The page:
Everyone who applies to study physics or physics and philosophy at Oxford, without exception, must take the Physics Aptitude Test (PAT), a two-hour test that evaluates a student’s ability in both physics and maths. We work in partnership with Cambridge Assessment Admissions Testing to administer the PAT.

The date for the test is provisionally scheduled for 4 November 2021.

Candidates need to be entered for the PAT by 15 October via the Cambridge Assessment Admissions Testing website.

What is the PAT?

The PAT is a mixture of both physics and maths questions and you have to complete a lot of questions in only 2 hours. Please note that while formula sheets, tables and data books are not permitted, specified calculators can be used – please make sure the calculator you plan to use is allowed. As well as the information you can find here on the Department of Physics website, there is also information on the University of Oxford website. There are no recommended texts for the PAT.

How to prepare for the PAT

  1. Look over a range of past papers to help to familiarise you with the format of the test and the content covered. We also publish reports for each test; reports contain information such as the average mark on the paper and the mark students needed to achieve an interview. Do not expect to get all of it correct – most years the average is 50-60%.
  2. Familiarise yourself with the syllabus. The material is aimed at AS level maths and physics plus knowledge of material covered at GCSE. However we cannot guarantee when the material will be covered in your school so you might find you need to teach yourself a few topics before the exam.
  3. Get practice doing some problem solving/hard physics questions which are not A level questions. It is advisable to do questions from a range of other sources, not just A level type questions which can be more structured in nature than the PAT. See our page on useful websites and resources for the PAT.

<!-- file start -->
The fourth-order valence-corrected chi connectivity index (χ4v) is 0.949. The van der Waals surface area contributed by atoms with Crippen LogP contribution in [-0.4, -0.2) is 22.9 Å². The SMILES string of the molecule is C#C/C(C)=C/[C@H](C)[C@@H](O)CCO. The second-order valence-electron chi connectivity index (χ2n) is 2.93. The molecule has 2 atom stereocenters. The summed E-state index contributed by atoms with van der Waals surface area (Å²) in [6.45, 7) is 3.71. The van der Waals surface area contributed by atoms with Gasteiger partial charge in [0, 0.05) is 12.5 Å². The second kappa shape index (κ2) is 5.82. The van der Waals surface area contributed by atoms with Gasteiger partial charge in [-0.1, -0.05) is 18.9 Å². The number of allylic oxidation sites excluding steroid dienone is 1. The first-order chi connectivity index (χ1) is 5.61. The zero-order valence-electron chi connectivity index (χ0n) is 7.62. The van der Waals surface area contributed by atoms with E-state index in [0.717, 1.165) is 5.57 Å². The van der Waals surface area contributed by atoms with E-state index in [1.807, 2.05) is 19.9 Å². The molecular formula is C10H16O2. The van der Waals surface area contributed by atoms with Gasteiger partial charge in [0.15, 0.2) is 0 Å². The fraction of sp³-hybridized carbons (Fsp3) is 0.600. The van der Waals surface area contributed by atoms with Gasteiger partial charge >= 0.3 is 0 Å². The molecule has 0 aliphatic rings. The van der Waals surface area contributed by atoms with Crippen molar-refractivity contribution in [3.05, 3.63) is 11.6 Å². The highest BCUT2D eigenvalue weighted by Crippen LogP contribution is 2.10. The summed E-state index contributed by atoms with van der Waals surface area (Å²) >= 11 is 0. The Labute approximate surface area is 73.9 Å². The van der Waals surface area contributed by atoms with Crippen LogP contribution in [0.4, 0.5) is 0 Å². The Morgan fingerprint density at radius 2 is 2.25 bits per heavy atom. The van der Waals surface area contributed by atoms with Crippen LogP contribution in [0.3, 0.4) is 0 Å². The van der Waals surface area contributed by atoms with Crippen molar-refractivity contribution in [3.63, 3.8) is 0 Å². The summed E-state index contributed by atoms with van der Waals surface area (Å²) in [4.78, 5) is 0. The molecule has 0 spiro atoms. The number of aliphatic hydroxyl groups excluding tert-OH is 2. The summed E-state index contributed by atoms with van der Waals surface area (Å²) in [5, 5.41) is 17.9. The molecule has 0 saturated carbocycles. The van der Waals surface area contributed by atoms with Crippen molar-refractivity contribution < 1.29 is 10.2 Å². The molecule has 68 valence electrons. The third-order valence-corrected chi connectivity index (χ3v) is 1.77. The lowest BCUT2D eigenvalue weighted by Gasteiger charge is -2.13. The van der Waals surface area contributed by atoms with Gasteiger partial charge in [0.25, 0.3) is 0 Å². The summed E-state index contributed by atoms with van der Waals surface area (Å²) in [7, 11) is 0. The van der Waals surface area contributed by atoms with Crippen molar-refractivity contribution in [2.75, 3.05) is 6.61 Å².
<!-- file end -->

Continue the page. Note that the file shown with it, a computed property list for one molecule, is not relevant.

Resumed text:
4. Try doing some questions under timed conditions. One of the things which students who have taken the test say is hard is the number of questions you need to do in only 2 hours. Practising some questions under timed conditions near the date of the exam will mean you are more likely to get to the end of the paper.

Solutions to papers

We do not generally provide solutions to the past papers; when marking the PAT, all suitable methods for solving the questions are allowed and we would not want you to feel only one specific way of solving the problem will gain you marks. We have however published sample solutions to the 2009 and 2010 papers and our Access Officer, Dr Kathryn Boast, has created unofficial sample solutions for the 2019 paper; these can all be found on the PAT past papers page.

To get the greatest benefit from the past papers, don’t look at the solutions too soon and note that the solution presented is by no means the only or the best way to solve the problem – it is just one possible route.

Find out more about the PAT